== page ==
William Huberd of Bromle had newly assarted and holds two acres of the wood of Thomas Corbet in Bromle. The land to be taken into the King's hands. The land had been sown twice in wheat (blado), twice in invernagio, and twice in oats. He is to answer for the value of the crops, aud his misericordiâ is half a mark.
Presentments were likewise made against fifteen other tenants for making small assarts in the wood of Bromley. The assarts were ordered to be taken into the King's hands. Thomas Corbet afterwards appeared and fined a mark to have them back again.
Stephen de Hulton and John his son, of Wodnesfield, have newly occupied three acres of heath of the fee of the Dean of Wolverhampton in Wondnesfolde, enclosed with a ditch and hedge to the injury of the forest and against the assize. They are therefore in misericordiâ and the fence is to be thrown down. They are fined 4s. each.
Adam Pres, of Etone, and Sweyn of the same, had enclosed two acres in the same way, of the fee of Matilda Devereux (de Eboraco). (fn. 4) Fine 4s., and the fence to be thrown down.
It is presented by the verderers, reguardors, as well as by other ministers, jurors, aud vills of the forest of Kanok, that when Hugh de Evesham was riding forester for a long time for all Kanok under Thomas de Weseham the Seneschall, and during the time that William Cardon, and a stranger who was called Benedict the Forester, were foresters in the Haye of Alrewas, a great destruction was made in the said Haye, and that they sold by common assent 20 oaks, the value of which was 40d. each oak.
And afterwards for the remaining time that William was forester, and after Benedict had been removed and Richard Wyz, of Lichfield, had been put in his place, these two sold from the same Haye twenty oaks, value 5 marks; besides which Richard took to his own use four oaks, of the value of one mark.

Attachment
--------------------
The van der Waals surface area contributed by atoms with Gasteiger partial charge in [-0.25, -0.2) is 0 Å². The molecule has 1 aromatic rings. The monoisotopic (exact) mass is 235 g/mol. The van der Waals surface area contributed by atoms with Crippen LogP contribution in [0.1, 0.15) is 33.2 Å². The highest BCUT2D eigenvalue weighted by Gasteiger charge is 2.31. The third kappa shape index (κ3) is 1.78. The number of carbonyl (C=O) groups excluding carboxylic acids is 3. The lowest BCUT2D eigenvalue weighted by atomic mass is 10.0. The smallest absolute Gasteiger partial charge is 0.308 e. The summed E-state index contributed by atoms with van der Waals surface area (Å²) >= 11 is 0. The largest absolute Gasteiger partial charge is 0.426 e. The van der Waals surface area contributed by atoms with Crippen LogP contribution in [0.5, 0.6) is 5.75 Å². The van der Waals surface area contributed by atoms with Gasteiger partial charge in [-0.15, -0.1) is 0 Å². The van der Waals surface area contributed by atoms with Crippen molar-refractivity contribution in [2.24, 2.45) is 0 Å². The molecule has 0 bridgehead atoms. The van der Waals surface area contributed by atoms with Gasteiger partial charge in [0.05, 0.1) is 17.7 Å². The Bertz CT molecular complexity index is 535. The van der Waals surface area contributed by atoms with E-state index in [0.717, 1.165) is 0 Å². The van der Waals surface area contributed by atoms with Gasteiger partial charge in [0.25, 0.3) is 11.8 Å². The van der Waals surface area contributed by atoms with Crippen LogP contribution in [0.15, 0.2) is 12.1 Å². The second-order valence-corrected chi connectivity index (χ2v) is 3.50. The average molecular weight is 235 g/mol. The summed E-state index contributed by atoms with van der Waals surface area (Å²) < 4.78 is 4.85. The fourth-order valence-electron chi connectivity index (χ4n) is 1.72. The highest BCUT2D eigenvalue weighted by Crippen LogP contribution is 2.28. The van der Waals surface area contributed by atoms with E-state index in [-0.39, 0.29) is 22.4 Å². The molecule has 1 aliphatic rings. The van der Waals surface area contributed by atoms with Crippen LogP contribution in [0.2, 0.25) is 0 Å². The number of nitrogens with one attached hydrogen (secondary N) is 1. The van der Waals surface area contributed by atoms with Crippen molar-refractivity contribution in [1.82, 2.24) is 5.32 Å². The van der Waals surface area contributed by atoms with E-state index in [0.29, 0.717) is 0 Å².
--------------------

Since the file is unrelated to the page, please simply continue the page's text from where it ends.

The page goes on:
And all the time that the said William was forester he had a cart with two horses drawing brushwood and timber from the said Haye to the town of Lichfield and elsewhere, viz., for two years and a half; and more or less it may be computed that for each day he carried away a cartload, value 4d., the sum of which is £15 3s. 4d.
It was further presented that Hugh and the others previously named during the time they were foresters were accustomed to stop all carts passing through their bailiwick with salt and other merchandize on the high roads, and to take for each cart 4d. at least in the name of chiminage, and for other carts 12d., and for some 2s. And this took place when the carts were not loaded with timber or brushwood nor anything from the forest, nor when the carters had committed any trespass in the forest; and in this way they raised a large sum of money, of which the exact amount cannot be told.
And further the said Hugh took with him a certain clerk whom he said was the Clerk of the Justices of the forest, and made a view of dogs which were not expeditated throughout his bailiwick, and thus extorted a great sum of money from the men of the bailiwick unjustly, not being content with any mode of expeditation, saying, if the right leg was expeditated the left leg ought to be expeditated, and vice versâ, and if all the feet were expeditated, saying falsely that this was against the assize and the tenor of the King's charter.
It was presented that the Hayes of Alrewas and Hopewas were much wasted since the last pleas, through the bad custody of the foresters and by their gifts and sales, because the foresters were frequently removed and others put in their place by the Seneschall, who took from each on his entering a great sum of money; and besides this a yearly sum from each for the tenure of his bailiwick; and the foresters could not pay these sums unless they permitted assarts and waste to be made in the woods of their bailiwicks, for which they took a large sum of money, to the great damage of the King and the destruction of his forest.